3 Ways to Put the Brake on Winter Break Backslide

3 Ways to Put the Brake on Winter Break Backslide

Winter break is almost here. While this may make some parents reach for the holiday nog, most kids are probably jumping with excitement. We hate to burst their bubbles, but we adults know that while breaks can be a lot of fun, they are also times when kids get out of the habits that help them do well in school.

So how can parents help their children to keep those habits going without looking like the Grinch?

  • Try to maintain reasonable bed and wake-up times. Kids love to stay up late during breaks and then they (and their parents) get the chance to sleep in. But this can lead to a really rude awakening on that first day back to school. So let your kids stay up a little later (like a half hour) than usual and sleep in a few minutes more. But a few days (3-4) before school starts, go back to your regular bedtime and morning routines. And preteach your kids that this is what you will do. You can also let them know that this will keep them from feeling groggy and sleepy during the break, so that they can have more fun!
  • Get physical exercise. The temptation to veg out in front out screens can be huge during this break, especially since the weather can be iffy. But if you want to maintain regular bed times (and your sanity), it can help to wear the kids out. Parks and other outside recreational areas are a great place to do this. You can also go on walks and look at holiday decorations or go on scavenger hunts for seasonal things such as pine cones and holly. If the weather outside is frightful, a lot of malls have indoor playgrounds for smaller kids. Indoor pools, skating rinks, gymnastics studios, and soccer fields are also great places to run off steam and many feature winter break specials. Libraries also have a lot of programming for kids of all ages. When children are out and about and likely to run into other children, it’s also a good time to remind them about being friendly and cooperative and shrugging their shoulders and saying “oh well” if another child does not want to play.
  • Keep reading! As we have said before, reading is one of the best ways to sharpen your kids’ learning skills. Winter break is a great time to mix it up and read about all of the different holidays and traditions around the world. You can also change your reading times around a bit; instead of reading before bed, maybe you can have “Books for Breakfast”. Include your children in your holiday baking plans by having them read the recipe to you. Have them write notes in your holiday cards or help address the cards. If you have people over, your son or daughter can help you write the guest list or even make name or place tags. Or have them make a list of the activities that they would like to do over the break! There are all sorts of ways to keep reading exciting and sneak it in during the break.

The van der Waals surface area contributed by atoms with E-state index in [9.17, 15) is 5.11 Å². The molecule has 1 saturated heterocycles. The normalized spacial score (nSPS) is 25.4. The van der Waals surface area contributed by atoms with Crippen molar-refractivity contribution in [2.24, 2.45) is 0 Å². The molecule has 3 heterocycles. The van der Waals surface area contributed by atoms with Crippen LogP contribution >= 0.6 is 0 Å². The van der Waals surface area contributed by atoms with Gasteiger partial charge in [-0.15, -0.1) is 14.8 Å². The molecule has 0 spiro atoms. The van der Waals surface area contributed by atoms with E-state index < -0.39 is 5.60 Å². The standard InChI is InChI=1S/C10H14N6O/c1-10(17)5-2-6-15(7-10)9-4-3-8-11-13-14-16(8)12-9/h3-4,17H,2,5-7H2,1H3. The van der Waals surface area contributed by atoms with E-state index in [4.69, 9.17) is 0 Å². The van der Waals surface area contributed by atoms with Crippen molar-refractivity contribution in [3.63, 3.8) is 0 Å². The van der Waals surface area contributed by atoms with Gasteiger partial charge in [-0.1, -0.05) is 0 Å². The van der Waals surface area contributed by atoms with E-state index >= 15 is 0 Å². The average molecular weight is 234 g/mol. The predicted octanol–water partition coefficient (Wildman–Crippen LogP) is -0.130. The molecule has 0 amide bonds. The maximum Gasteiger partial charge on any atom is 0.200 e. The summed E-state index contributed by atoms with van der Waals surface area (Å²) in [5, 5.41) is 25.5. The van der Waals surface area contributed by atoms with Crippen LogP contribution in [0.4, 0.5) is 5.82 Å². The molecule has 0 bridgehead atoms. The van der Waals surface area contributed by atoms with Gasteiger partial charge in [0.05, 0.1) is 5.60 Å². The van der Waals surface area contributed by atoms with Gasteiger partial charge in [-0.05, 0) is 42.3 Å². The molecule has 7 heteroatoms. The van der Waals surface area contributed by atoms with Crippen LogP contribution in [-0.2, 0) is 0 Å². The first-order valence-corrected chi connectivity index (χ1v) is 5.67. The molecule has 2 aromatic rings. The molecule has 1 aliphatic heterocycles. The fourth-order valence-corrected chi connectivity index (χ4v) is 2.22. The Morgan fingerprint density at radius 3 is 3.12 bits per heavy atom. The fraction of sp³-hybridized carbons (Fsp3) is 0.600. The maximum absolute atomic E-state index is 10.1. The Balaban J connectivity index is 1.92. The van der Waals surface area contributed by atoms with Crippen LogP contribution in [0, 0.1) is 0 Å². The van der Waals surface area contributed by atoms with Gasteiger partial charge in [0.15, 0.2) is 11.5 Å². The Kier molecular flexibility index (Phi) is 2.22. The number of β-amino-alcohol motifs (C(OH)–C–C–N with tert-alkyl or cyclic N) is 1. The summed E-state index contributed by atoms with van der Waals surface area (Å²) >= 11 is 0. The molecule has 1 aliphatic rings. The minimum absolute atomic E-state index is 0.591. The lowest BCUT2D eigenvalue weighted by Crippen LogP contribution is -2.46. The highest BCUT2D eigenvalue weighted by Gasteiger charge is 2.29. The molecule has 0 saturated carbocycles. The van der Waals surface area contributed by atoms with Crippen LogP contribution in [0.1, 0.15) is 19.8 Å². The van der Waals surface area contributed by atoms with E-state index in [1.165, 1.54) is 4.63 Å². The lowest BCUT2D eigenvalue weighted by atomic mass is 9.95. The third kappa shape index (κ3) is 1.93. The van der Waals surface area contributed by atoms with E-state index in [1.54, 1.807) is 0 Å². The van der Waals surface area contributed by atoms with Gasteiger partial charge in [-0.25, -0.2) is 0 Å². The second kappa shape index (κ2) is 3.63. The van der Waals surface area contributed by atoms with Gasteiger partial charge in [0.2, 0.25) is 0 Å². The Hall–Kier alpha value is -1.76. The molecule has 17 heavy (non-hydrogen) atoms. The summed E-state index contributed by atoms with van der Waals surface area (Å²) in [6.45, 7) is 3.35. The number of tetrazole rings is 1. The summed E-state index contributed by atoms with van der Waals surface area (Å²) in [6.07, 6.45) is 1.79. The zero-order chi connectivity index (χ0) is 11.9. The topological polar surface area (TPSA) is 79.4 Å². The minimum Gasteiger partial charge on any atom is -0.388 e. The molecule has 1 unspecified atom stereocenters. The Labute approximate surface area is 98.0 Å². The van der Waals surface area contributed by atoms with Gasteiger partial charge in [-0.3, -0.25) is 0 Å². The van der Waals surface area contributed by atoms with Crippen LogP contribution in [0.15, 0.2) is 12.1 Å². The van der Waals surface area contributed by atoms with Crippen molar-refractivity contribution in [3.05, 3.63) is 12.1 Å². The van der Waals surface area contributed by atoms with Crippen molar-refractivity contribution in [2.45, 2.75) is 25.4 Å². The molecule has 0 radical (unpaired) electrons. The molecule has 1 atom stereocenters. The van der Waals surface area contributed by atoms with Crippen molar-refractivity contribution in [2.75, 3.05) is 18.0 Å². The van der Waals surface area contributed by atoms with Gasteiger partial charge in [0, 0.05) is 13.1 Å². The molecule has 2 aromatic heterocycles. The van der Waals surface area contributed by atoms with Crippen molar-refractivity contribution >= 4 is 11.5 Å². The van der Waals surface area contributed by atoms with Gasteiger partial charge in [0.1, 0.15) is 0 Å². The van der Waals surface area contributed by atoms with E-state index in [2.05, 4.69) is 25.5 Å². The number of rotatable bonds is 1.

There are lots of ways to keep your children’s skills and good habits sharp over the winter break. So grab a cup of hot chocolate and a good book and have a good time!

Image: © Surisuri | Dreamstime.com

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Katherine Pears
Dr. Katherine Pears is a senior scientist at Oregon Social Learning Center (OSLC). She earned her Ph.D in clinical psychology and has worked with OSLC since 1998. Katherine is the principal investigator and co-developer of the Kids In Transition to Schools (KITS) program. Currently, she oversees all the clinical and research activities for KITS. When she’s not in her office, you’ll find Katherine in the kitchen whipping up her latest creation or outdoors hiking a scenic trail.

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